New Zealand’s east coast is bracing for further tsunami activity following a 7.8-magnitude earthquake that struck just after midnight on the country’s South Island, causing widespread damage and prompting thousands to evacuate their homes.
At least two people were killed, Prime Minister John Key announced early Monday morning.
According to the U.S. Geological Survey, the quake occurred approximately 59 miles from Christchurch, the South Island’s largest city.
New Zealand’s Ministry of Civil Defense and Emergency Management issued a tsunami warning for the East Cape down to Southland, which includes Wellington, Marlborough Sounds, and the Chatham Islands, an archipelago about 423 miles from the mainland. Those areas can “expect a threat of coastal inundation,” the ministry said. Officials said waves reaching up to 15 feet were detected along the coastal areas closest to the earthquake’s epicenter.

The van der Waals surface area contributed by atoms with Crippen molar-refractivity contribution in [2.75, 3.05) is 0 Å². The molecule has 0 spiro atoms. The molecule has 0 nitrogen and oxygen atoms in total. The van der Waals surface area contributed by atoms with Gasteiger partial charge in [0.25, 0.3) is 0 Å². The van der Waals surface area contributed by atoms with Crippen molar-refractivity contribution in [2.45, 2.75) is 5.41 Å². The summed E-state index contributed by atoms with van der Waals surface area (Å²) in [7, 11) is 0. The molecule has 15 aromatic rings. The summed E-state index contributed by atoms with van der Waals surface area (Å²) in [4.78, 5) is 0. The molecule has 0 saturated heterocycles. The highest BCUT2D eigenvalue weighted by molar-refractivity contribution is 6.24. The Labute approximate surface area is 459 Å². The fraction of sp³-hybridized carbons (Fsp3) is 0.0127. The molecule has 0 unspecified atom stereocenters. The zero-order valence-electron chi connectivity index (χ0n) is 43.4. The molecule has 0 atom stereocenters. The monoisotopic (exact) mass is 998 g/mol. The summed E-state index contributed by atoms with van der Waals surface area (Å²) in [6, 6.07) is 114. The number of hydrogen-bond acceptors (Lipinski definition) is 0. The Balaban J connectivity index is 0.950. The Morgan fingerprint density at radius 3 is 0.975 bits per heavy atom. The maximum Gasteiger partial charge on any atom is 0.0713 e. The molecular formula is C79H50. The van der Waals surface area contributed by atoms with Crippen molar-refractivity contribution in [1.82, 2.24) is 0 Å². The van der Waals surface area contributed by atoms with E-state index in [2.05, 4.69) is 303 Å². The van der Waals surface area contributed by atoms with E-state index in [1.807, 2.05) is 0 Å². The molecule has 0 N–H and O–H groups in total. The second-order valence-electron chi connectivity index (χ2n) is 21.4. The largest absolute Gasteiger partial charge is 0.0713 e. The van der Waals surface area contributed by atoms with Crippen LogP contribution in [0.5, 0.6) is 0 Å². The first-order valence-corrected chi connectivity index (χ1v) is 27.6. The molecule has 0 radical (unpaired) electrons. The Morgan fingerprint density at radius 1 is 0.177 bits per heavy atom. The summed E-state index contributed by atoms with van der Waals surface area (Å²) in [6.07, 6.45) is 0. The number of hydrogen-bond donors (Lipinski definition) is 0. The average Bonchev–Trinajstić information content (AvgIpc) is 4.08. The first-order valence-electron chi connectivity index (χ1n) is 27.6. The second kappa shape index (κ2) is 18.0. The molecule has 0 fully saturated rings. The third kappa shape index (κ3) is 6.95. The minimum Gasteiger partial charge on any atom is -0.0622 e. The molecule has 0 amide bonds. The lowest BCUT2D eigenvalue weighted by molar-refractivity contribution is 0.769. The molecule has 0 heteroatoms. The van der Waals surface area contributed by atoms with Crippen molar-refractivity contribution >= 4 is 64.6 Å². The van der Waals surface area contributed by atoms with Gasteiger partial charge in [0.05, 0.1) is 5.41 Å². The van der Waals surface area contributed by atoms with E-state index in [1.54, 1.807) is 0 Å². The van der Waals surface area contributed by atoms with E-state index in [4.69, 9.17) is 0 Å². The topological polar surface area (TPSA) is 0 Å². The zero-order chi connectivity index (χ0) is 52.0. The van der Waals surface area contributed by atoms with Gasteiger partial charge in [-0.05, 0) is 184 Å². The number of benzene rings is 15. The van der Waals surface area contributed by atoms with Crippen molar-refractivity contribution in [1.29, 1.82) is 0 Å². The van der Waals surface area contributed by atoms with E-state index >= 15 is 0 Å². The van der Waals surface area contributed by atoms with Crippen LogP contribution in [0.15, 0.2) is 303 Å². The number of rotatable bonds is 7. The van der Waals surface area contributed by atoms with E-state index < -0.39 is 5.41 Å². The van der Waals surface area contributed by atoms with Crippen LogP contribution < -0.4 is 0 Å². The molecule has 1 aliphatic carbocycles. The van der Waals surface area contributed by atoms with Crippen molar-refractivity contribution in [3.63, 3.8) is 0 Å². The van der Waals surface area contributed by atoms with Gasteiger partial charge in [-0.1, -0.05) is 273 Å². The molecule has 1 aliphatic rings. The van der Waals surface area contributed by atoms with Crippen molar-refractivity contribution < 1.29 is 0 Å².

Those in low-lying areas were urged to move immediately to higher ground. “The threat is real,” the ministry said. “Stay off beaches.” Aftershocks continued to roll through the area.
Christchurch was hit by a deadly quake in 2011. The city’s center was destroyed and 185 people were killed.
New Zealand sits on the Ring of Fire, a volatile horseshoe-shaped region lined with oceanic trenches, volcanoes and mountains. The seismically active area on the edge of the Pacific Ocean is home to 90 percent of the world’s earthquakes.